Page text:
Vivian Kirkfield is a mom of three (Jason, Peter and Caroline) and an educator and author who lives in the Colorado Rockies. She’s passionate about picture books, enjoys hiking and fly-fishing with her husband, and loves reading, crafting and cooking with kids during school and library programs. She’ll be flying to Singapore soon to speak at the 2013 Asian Festival of Children’s Content to share her ideas about using picture books as effective parenting tools to build self-esteem and strengthen the parent-child connection. To learn more about her mission to help every child become a reader and a lover of books, please visit her Positive Parental Participation website or contact her at firstname.lastname@example.org.
Dear Jason, Peter and Caroline,
You might not remember too much about my mother because she died while you were all still young. I think it’s important for you to hear about what made her such a special person.
When I was growing up, if you said you were an SAHM, no one would have known what you meant. Most moms WERE stay-at-home-moms, and my mother was one of the best. She had been a nursery school teacher and she loved doing arts and crafts with me and my sister. She also loved reading to us. That’s where my love for picture books started, with me sitting on her lap, listening to books like The Little House and The Little Red Caboose and Madeline.
If you wondered why I was always happy to help you with homework during your school days, you can thank your grandmother. In my own school days, I would sit on the floor, notebook and pencil in hand, mulling over an assignment.
“What do you have to write about?” she would ask. No matter what the topic, Mom was ready to help.
Nibbling on the eraser I’d say, “But how should I begin?” The beginning was always the hardest for me.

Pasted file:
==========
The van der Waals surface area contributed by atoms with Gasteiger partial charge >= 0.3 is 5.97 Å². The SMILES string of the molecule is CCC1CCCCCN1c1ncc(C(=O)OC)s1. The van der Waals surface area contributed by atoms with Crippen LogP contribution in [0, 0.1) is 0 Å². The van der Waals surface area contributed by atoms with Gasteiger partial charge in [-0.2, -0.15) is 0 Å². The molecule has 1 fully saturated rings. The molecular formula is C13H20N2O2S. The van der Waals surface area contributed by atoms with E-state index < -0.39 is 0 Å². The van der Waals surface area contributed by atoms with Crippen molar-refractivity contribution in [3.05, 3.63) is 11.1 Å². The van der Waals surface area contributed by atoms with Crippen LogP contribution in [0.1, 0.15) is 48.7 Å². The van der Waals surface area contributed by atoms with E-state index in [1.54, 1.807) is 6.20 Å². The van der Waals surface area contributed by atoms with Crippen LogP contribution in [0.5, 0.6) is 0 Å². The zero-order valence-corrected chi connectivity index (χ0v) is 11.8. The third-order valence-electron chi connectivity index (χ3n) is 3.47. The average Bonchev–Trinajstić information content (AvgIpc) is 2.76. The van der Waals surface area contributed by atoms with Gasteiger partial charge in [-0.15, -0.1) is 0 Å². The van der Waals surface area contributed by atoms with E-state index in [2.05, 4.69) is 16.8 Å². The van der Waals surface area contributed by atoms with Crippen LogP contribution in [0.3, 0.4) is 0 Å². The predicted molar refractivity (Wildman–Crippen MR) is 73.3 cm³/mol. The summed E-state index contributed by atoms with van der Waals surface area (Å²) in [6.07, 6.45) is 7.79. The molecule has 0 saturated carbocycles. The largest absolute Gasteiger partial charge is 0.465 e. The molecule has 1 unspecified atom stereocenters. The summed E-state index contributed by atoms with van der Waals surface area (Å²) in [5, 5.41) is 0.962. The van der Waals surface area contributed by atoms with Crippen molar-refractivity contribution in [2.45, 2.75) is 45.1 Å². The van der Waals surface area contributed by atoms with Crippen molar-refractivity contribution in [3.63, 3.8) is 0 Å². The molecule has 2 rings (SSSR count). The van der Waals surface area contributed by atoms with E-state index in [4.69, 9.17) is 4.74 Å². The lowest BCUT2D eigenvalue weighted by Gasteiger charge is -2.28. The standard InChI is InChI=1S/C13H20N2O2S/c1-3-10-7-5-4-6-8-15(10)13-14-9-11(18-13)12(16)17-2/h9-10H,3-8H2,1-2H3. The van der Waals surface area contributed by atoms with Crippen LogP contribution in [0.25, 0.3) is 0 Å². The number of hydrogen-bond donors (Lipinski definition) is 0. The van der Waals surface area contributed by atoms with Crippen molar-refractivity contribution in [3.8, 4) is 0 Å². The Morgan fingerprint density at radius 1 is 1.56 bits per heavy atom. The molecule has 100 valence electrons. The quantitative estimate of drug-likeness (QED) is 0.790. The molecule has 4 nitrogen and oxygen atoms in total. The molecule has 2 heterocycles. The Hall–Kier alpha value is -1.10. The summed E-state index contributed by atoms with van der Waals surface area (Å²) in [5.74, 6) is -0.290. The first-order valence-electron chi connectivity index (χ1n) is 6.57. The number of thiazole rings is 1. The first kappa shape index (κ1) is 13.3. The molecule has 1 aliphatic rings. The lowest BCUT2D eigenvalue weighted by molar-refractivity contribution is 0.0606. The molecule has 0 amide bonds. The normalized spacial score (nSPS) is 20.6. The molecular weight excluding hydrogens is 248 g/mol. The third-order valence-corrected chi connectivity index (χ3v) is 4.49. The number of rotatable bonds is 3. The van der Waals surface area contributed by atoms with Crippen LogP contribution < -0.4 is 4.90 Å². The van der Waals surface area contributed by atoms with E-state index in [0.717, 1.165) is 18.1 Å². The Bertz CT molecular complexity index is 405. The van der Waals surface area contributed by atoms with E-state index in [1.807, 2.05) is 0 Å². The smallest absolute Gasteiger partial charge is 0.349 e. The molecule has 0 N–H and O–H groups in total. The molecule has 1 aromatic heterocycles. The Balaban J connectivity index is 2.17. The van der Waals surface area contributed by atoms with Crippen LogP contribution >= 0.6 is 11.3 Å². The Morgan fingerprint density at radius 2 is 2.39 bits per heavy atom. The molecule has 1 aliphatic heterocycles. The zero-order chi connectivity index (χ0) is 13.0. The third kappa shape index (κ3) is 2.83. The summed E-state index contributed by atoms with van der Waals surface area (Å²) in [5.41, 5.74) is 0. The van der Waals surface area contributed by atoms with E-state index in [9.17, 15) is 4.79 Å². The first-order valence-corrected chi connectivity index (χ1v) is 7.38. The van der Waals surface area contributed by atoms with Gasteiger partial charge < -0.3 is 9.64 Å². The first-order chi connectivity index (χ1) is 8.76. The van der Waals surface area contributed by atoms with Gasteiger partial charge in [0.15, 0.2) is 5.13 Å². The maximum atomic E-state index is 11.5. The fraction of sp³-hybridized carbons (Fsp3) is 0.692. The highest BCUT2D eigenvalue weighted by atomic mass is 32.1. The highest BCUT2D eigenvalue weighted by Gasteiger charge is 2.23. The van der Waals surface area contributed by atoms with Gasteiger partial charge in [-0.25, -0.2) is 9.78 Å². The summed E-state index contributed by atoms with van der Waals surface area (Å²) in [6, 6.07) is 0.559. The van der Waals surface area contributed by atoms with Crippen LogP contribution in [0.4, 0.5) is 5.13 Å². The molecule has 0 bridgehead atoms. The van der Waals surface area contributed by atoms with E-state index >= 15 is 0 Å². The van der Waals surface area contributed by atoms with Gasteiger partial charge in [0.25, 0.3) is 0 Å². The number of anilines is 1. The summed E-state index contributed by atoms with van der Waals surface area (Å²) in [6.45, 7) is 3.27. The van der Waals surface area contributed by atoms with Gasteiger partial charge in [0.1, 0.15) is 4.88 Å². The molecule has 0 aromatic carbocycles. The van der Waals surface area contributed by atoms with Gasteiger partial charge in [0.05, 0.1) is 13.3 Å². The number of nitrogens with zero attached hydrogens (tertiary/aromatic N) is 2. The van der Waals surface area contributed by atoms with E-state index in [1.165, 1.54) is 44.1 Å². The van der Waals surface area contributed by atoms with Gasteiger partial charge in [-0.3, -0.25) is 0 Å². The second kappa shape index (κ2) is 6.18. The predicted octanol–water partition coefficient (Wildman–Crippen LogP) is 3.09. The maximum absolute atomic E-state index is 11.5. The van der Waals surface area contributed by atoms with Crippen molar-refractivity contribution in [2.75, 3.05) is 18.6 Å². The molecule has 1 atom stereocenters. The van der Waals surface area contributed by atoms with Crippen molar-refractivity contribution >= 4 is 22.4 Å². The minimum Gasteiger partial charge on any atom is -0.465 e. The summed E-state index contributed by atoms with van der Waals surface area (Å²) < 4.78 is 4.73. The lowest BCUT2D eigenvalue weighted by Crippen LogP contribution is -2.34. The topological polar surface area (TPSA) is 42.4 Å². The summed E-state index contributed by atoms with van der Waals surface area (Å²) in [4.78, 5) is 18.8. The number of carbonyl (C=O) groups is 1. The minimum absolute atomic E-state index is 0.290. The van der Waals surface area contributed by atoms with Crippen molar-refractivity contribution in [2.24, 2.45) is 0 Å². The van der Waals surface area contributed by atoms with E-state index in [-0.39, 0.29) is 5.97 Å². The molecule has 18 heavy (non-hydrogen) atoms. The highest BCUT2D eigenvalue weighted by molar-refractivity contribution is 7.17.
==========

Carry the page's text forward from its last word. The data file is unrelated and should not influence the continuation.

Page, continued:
To get me going, she spoke faster than I could write and I often had trouble reading my handwriting when I went to copy it over. No, she didn’t write it for me, but she gave me the spark of an idea. More importantly, she gave me confidence in myself. I knew that if my mom was there, I would do a good job.
My mother and I got along well for the most part, but we did have a couple of rocky times. Even though it may be hard to believe, I was once a teenager! She was strict about curfews. She worried that I would get too serious with my boyfriend. She was afraid I wouldn’t finish college. I know now that she was just being a mom.
She was a practical person as well as a philosophical one. Her favorite poem wasthe Serenity Prayer by Reinhold Niebuhr:
God grant me the serenity
to accept the things I cannot change;
courage to change the things I can
and wisdom to know the difference.
She also wrote poetry. Do you remember how every birthday card from her came with a personal verse she had written? Perhaps that’s where I get my desire to write rhyming picture books.
One of the most important lessons I learned from her was to be a hands-on mom when kids are young, but to be a hands-off mom when they become adults. Let me share what happened once.
It was a hot steamy day in early August and we were at a county fair. Jason, you were only six weeks old, dressed in a little sleeveless outfit, well-shaded and resting comfortably against me in the baby carrier. Your grandmother didn’t say a word at the time, but years later she told me that she had wanted to “advise” me to put a blanket on you, but had decided to “hold her tongue.” I hope I never forget that as I watch each of you raising your beautiful children.
With so much love,